Monday, 1 October 2012

On the hunt for a Numbat

The Safari set off through the ‘Back 110’ with the scent of Eucalyptus oils in the air – get a lungful of that, the very essence of Australia. The bush was humming to the sound of buzzing insects and the plaintive whistling song of the Inland Thornbills otherwise all was almost silent. Walking as quietly as possible down the gravel track that is Spud Road seems very noisy but it’s a lot quieter than walking on the dry leaf litter of the bush – think trying to walk silently on packets of crisps! 
The rectangular block is Maroo Wildlife Refuge.
We didn’t want to leave the track anyway as it gives the best views in to the forest and only 25 yards in turn round you can no longer see the track and you’re now lost never to be seen again!!! 

Not only that instead of a Pheasant clattering up from under your boot and frightening you witless it’s more likely to be a grumpy Death Adder still groggy and bad tempered from a few months hibernation you’re going to put your foot on – not recommended!
Snakes were only just beginning to wake up and we only saw a dead one on the road and heard of another from some friends, there were however a few scurrying rustles in the dry leaves indicative of small reptiles on the warmer afternoons...not that we saw any of those either.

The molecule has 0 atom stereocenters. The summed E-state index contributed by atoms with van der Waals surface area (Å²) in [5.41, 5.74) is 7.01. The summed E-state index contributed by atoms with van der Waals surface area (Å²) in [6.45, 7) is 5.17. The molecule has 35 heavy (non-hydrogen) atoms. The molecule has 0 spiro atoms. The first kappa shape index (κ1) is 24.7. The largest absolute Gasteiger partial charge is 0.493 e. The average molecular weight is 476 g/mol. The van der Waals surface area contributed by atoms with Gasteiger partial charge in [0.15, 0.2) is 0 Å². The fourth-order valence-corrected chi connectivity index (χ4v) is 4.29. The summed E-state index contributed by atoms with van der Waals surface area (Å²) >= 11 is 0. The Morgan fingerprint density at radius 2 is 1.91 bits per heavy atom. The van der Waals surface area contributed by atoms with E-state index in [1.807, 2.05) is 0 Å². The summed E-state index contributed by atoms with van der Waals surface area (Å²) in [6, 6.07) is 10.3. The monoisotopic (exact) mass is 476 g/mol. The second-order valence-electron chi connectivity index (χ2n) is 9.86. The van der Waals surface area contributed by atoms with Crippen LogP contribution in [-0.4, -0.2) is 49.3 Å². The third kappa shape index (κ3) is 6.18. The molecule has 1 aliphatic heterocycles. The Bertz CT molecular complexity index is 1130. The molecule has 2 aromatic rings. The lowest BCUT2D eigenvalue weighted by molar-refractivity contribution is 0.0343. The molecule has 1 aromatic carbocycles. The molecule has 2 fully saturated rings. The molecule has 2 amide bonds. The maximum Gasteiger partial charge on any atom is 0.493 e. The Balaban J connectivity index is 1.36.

No Numbats were seen on this walk through the bush, in fact the bush can be a challenging place to see wildlife as it is quite dense here. Many of the birds flit around in the higher canopy against the bright light and quickly being lost in the shadows and behind the multitude of leaves.
Almost all the small mammals are nocturnal  and many spend the day curled up in tree hollows. Only one way to see if there's anyone home is to put a small wireless camera on a very long pole and have a look using the telly in the back of the car.

Nothing was found in any of the hollows we looked in but they were marked for later as they can be used for releasing rehabilitated wildlife into.
Numbats like large hollow logs to hide in and are unique in that they are the only diurnal small marsupial. The hollows need to be a bit smaller than this one and possibly not all the way through.

They feed on termites which themselves are only active during the warmth of the day. Some hills we found had been dug in to but that was more likely to have been an Echidna.

 Inside an old one you can see the galleries
Maroo is all about getting injured wildlife bacck to full health and then back into the bush. 
Here's one of two Emu chicks that were brought in.
Where to next? More adventures tomorrow.
In the meantime let us know what's being rescued in your outback.
On a much more local note the Woodpigeon we saw winging solidly southwards along the seawall at lunchtime was Patch 2 tick number 81.


Dave Wenning said...

Such a wonderful trip. Enjoying the posts.

cliff said...

An interesting read Dave, that Emu chick looks like a juve GC Grebe that's been on steroids.